10 Measuring devices
The various devices used to measure the stone allow the stone to be visualised, and adapted to fit its eventual location.
The straight edge is not only for drawing straight lines, it also used by the mason to test for flatness— the most useful straight edges have a beveled edge, because the narrow edge makes it easier to spot any inaccuracy.
The blade can be adjusted and locked into virtually any angle. Once the shape is made, this tool can be used repeatedly to test the bevel on several carved stones for alignment and accuracy.
A tool that confirms or corrects a right angle. With an L-square a block can be squared up as an aslar or to prepare the stone for easier use of templates.
The Spirit Level and Plumb Line
Both the level and plumb line use natural forces to determine the horizontal and vertical axes: the surface water flattens, and the gravitational pull on a suspended weight will make it hang straight. No doubt the Cartesian co-ordinates were inspired by these two principles.
Templates involve a specific thinking in which two-dimensional silhouettes are projected in order to create three-dimensional forms. Multiple templates require skills of visualisation and translation as the carver moves the form into deeper space.
Calipers can be used with great skill to measure or divide a stone into equal parts. Calipers are also used to enlarge a sculpture from a maquette or on occasion to reduce it. A ‘master line’ is established on a maquette to serve as a constant reference point for all subsequent measurement. An equivalent line is established on or in the stone that is going to be carved.
The Pointing Machine
The pointing machine was invented in France in the mid 18th century although it is likely that the Greeks had a similar devise. For ancient Greeks stone had no intrinsic value. It was used as a secondary material and for copies. We know the existence of bronze sculptures long ago destroyed only because the stone copies that were made still exist.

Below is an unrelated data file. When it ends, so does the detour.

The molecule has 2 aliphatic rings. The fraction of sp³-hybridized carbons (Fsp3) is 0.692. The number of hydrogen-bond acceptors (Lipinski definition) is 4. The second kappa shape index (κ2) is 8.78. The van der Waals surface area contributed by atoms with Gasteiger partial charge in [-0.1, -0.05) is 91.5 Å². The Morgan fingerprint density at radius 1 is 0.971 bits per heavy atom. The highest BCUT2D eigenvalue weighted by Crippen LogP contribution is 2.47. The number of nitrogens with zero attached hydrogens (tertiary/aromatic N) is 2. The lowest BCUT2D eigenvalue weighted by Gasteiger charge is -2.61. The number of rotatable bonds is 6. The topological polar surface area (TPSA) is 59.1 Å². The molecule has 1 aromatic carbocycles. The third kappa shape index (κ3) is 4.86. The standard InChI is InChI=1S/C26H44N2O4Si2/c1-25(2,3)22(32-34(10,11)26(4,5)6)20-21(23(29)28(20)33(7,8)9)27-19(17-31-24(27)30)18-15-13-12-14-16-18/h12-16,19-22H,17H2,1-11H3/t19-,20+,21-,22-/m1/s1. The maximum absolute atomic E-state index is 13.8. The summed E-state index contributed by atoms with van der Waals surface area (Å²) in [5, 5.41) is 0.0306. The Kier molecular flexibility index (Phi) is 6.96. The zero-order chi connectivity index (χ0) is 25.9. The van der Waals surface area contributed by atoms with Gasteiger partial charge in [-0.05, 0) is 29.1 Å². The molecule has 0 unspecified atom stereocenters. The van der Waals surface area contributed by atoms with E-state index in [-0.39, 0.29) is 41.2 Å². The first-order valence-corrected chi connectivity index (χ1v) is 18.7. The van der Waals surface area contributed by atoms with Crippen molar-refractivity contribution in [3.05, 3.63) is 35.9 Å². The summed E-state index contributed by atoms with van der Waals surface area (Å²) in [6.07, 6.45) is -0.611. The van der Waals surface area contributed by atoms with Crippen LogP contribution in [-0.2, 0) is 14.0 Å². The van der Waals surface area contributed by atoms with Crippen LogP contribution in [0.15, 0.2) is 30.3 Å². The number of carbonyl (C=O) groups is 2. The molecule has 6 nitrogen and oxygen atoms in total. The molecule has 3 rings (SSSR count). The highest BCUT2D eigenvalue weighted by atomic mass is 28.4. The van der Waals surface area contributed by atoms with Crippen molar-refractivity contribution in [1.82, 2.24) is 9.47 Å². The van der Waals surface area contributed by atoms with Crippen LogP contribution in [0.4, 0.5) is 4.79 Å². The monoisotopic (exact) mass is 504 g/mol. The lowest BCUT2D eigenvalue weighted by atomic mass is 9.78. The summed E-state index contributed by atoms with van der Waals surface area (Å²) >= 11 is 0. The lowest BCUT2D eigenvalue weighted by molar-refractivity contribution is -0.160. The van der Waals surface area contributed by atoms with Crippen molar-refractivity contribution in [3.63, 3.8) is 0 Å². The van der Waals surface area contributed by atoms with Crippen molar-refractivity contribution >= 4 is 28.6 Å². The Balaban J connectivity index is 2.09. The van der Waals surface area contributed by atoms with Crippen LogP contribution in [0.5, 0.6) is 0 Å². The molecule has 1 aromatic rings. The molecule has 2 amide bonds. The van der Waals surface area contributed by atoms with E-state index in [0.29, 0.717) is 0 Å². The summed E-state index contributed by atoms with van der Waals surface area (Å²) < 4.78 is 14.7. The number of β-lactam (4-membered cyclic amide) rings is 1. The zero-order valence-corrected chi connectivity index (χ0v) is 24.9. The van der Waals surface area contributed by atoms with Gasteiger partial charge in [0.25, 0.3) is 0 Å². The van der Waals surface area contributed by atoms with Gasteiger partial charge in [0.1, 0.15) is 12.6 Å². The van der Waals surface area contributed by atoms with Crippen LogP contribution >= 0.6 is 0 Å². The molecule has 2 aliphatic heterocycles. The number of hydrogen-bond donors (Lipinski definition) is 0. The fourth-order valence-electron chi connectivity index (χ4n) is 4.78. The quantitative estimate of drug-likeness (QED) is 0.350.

The introduction of the pointing machine changed the nature of stone work in many respects. By the late 19th century stone once again became an imitative material. Carvers with less experience or innate skill could produce reasonable results.
The pointing machine is a three dimensional pantograph able to reproduce points proportional between smaller and larger models. In its simplest form the pointing machine was a movable cross-shaped armature with three sharp points – two on the cross beam and one on the vertical with a hook to hang over the top of a block of stone.
To keep the work accurate and resist wear on the maquette, three places are prepared with small metal plates – usually indented to precisely anchor the contraption.
In its simplest form the carving is based on a full size model and the measurements are transferred one to one. Enlarging and reducing require slightly different tools. Different methods can be used but the principle is to enlarge or reduce each measurement proportionally.
Like all tools, the pointing machine embodies a particular principle of action. Establishing strategic points into which the work nestles is an application that can be applied elsewhere and in other approaches to working, such as drawing, surveying or carpentry. The principle of certain points in one place that correspond to points somewhere else is also one of the ideas of metaphysics. In the Pointing Machine, speculation becomes practical.
The pointing machine is used at least three times in the completion of a sculpture. The three stages can be summarised this way:
Stage one: Pre-pointing or primary blocking
Holes are drilled or the marble carved away to the depths indicated. To allow for a margin of error, the rough form is established approximately 3 cm (or 1 inch) larger than the finished sculpture. The first points of reference are at the highest relief points. Points have to be placed as needed, but for a 1,50 m — or 6 foot — block of marble the points might be about 15 cm —or 6 inches— apart.
Stage two: The pointing itself
The entire sculpture is now brought within about 1 cm — a third of an inch— of the finished form. The proximity of the points depends on the detail of the areas being carved. Something like an ear or delicate foliage might need many points, a fairly uniform area needs fewer.
Stage three: Details
The work is finished and polished. The pointing machine can be also be used at this stage, especially for extremely delicate areas. Parts of a face, for instance, might need many points quite close together.
The pointing machine uses a principle that is also at the heart of contemporary animation techniques, specifically motion capture. In motion capture specific facial movement markers are established and then tracked. There are apparently 70 poses of the human face that can be mapped and used in surface capture. The face can also be carved up into smaller components, a kind of map that is composed of hundreds of composite polygons looking as if the surface is composed of a net that adjusts itself to changing positions. Once mapped, transposing data onto another mode is relatively simple. The use of this technology is particularly helpful for research into dance and animation,
Digital stone carving is another variation of this principle. Like the simple pointing machine, points are established and these points then guide the carving. The apparently modern is in reality only an old technique.
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